The key to the way Direct3D (D3D) allows the game developer to author games independently of PC’s hardware is its Hardware Abstraction Layer (HAL), which has the effect of making the software device independent. The HAL provides an interface to capabilities that are widely implemented in 3D graphics hardware and allows the manufacturers to produce drivers which link HAL to the hardware. This allows the D3D applications to exploit hardware features without having to be authored for that particular device.
Direct3D is generally regarded as being less flexible than OpenGL, despite offering a low-level programming mode intended to make it more equivalent to it rival, known as Intermediate Mode.
In the Direct3D rendering pipeline, the geometry of 3D objects is processed by the host CPU before the 3D accelerator kicks in to render a 3D scene onto the screen. During 1998 – as chip makers madly raced one another for bragging rights in terms of having the fastest 3-D accelerator – DirectX 5 quickly became a bottleneck in the 3D-rendering process. As the situation was about to even worse, with the advent of the third-generation 3D chips, Microsoft overhauled DirectX’s transform and lighting APIs to enhance the efficiency of the geometry processing and balance the system architecture. DirectX 6.0 (in fact, its fifth release), was released in the summer of 1998, and offered a host of new features to improve 3D rendering for games and modelling applications.
The version 6 Direct3D component supports the ability of newer graphics cards to perform multiple texture renders in a single pass, dramatically reducing the time needed to apply texture maps. It also includes newer techniques for adding realism to 3D scenes, such as anistropic filtering, which adds an element of depth to trilinear filtering, and bump mapping, which creates the illusion of real textures and light sources onto flat planes. The trend for the incorporation of OpenGL features has continued with support for stencil plane operations – the superimposition of images on a 3D scene, rather than textures applied to single 3D objects.
So, in the battle for dominance in the PC 3D graphics arena we have Direct3D in the one corner, a contender by virtue of Microsoft’s massive industry muscle, and OpenGL in the other, with less of a stranglehold on the Windows platform but with apparently the greater developer support. In the formative stages of DirectX V7.0 it appeared that this stand-off appeared to be headed for an eminently sensible outcome with the news that Microsoft and SGI had teamed up to produce something called Fahrenheit. However, by the time DirectX V7.0 came to market in 1999, despite it continuing the trend of incorporating OpenGL features, the prospects for Fahrenheit appeared to have dimmed.
As well as being optimised to run up to 20% faster than its predecessor, V7.0 included a number of new features. The most important of these is support for hardware-accelerated transformation and lighting (T&L) as supported by the majority of current-generation 3D cards – and notably those based on nVidia’s GeForce 256 and S3’s Savage 2000 chipsets. Since T&L represents one of the most CPU intensive tasks in modern day games, redirecting the job to a dedicated 3D accelerator frees up a significant amount of main processor capacity for other tasks – such as game AI – allowing games developers to incorporate greater rendering detail and more process-intensive special effects.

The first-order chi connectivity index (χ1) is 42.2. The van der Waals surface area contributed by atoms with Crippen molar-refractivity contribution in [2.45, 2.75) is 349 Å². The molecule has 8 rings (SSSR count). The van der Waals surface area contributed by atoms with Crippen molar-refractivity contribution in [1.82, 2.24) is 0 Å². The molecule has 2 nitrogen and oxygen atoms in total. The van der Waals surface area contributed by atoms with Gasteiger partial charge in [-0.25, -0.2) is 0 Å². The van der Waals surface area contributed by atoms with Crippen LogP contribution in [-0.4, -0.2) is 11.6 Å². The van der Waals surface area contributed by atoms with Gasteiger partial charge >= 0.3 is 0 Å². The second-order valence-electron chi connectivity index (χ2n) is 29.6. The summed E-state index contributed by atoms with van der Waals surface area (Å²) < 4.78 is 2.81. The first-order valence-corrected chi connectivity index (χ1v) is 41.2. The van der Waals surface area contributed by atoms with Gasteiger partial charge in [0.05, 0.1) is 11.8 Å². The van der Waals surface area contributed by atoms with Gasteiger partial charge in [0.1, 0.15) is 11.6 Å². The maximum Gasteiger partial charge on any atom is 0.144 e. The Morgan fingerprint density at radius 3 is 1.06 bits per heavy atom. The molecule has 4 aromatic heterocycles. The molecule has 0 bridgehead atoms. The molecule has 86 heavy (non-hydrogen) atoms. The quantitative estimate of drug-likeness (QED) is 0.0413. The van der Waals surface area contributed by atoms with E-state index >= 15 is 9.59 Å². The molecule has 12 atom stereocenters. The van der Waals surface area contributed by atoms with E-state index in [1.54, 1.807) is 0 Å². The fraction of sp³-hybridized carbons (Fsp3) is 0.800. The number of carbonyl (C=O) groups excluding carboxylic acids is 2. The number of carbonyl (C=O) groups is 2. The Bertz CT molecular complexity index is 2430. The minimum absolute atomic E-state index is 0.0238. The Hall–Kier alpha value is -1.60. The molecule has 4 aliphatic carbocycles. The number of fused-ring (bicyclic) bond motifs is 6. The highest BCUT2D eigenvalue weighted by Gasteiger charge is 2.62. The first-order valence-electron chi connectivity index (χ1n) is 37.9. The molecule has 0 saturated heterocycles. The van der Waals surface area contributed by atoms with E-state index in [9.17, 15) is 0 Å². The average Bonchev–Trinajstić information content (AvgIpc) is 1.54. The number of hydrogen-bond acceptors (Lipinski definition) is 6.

DirectX 8.0, released in late 2000, introduced a number of important changes in the following areas:
- Further simplification of initialisation and the use of the Direct3D API, adaptation of the model offered by Direct3D to the capabilities of the latest hardware and elimination of legacy interfaces support
- Expansion of the Direct3D interface into new 3D accelerator technologies such as volumetric textures, multisample rendering (including T-buffer support), etc.
- Introduction of the new principles of data processing: shaders, both at the pixel level of rasterisation (pixel shaders) and at the level of geometry data (vertex shaders).
The changes in the area of programmable shaders will result in greater flexibility for the developer and improved image realism. There are two types of programmable shaders: vertex shaders and pixel shaders. Vertex shaders can be used for morphing/tweening animation, matrix palette skinning, user-defined lighting models, general environment mapping, procedural geometry and any other developer-defined algorithm. Programmable pixel shaders allow interesting effects, such as true reflective bump mapping.
The most important aspect of DirectX 9.0, released in January 2003, was the introduction of Microsoft’s High-Level Shader Language (HLSL).
Prior to DirectX 9.0, games developers would have to develop shaders using a low-level assembly language. HDSL changes that, introducing a developer-friendly programming environment that facilitates every aspect of development, from the creation of vivid art and animation to effects programming. Based on the C programming language, HLSL is compatible with all DirectX-compliant graphics processing units, and allows developers to define a similar visual effect across the widest range of platforms without needing to be aware of the intricate details of the particular graphics hardware.
- How Do Computers Make Pictures?
- Graphic Card Resolution
- Graphic Card Colour Depth
- Graphic Card Components
- Graphic Card Memory
- Graphic Card Driver Software
- 3d Accelerated Graphic Cards
- Graphic Card Geometry
- 3D Rendering
- FSAA Graphic Card Technology
- Digital Graphic Cards
- DVI Graphic Cards
- HDCP Technology
- Graphic Card HDMI Ports
- Graphic Card Display Port
- Unified Display Special Interest Group
- OpenGL technology
- Fahrenheit Graphic Cards
- SLI Technology
- CrossFire Graphic Cards